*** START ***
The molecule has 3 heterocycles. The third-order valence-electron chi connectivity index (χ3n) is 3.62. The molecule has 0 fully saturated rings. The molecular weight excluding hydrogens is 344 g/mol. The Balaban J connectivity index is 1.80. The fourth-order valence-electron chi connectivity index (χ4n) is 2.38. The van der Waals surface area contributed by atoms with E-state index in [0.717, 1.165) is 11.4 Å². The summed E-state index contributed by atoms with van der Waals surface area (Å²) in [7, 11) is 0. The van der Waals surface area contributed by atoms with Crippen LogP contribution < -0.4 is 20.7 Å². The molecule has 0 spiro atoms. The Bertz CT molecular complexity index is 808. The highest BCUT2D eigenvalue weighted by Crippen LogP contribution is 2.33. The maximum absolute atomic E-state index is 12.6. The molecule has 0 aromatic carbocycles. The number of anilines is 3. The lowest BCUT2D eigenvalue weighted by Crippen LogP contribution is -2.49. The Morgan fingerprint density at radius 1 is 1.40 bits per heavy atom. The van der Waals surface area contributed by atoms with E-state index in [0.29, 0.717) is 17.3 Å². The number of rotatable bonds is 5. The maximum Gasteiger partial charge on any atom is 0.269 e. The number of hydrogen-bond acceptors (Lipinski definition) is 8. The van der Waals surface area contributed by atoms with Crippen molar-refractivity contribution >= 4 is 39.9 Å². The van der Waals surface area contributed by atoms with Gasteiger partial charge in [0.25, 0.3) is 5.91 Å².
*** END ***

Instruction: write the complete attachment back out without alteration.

The molecule has 3 heterocycles. The third-order valence-electron chi connectivity index (χ3n) is 3.62. The molecule has 0 fully saturated rings. The molecular weight excluding hydrogens is 344 g/mol. The Balaban J connectivity index is 1.80. The fourth-order valence-electron chi connectivity index (χ4n) is 2.38. The van der Waals surface area contributed by atoms with E-state index in [0.717, 1.165) is 11.4 Å². The summed E-state index contributed by atoms with van der Waals surface area (Å²) in [7, 11) is 0. The van der Waals surface area contributed by atoms with Crippen LogP contribution < -0.4 is 20.7 Å². The molecule has 0 spiro atoms. The Bertz CT molecular complexity index is 808. The highest BCUT2D eigenvalue weighted by Crippen LogP contribution is 2.33. The maximum absolute atomic E-state index is 12.6. The molecule has 0 aromatic carbocycles. The number of anilines is 3. The lowest BCUT2D eigenvalue weighted by Crippen LogP contribution is -2.49. The Morgan fingerprint density at radius 1 is 1.40 bits per heavy atom. The van der Waals surface area contributed by atoms with E-state index in [0.29, 0.717) is 17.3 Å². The number of rotatable bonds is 5. The maximum Gasteiger partial charge on any atom is 0.269 e. The number of hydrogen-bond acceptors (Lipinski definition) is 8. The van der Waals surface area contributed by atoms with Crippen molar-refractivity contribution >= 4 is 39.9 Å². The van der Waals surface area contributed by atoms with Gasteiger partial charge in [0.25, 0.3) is 5.91 Å².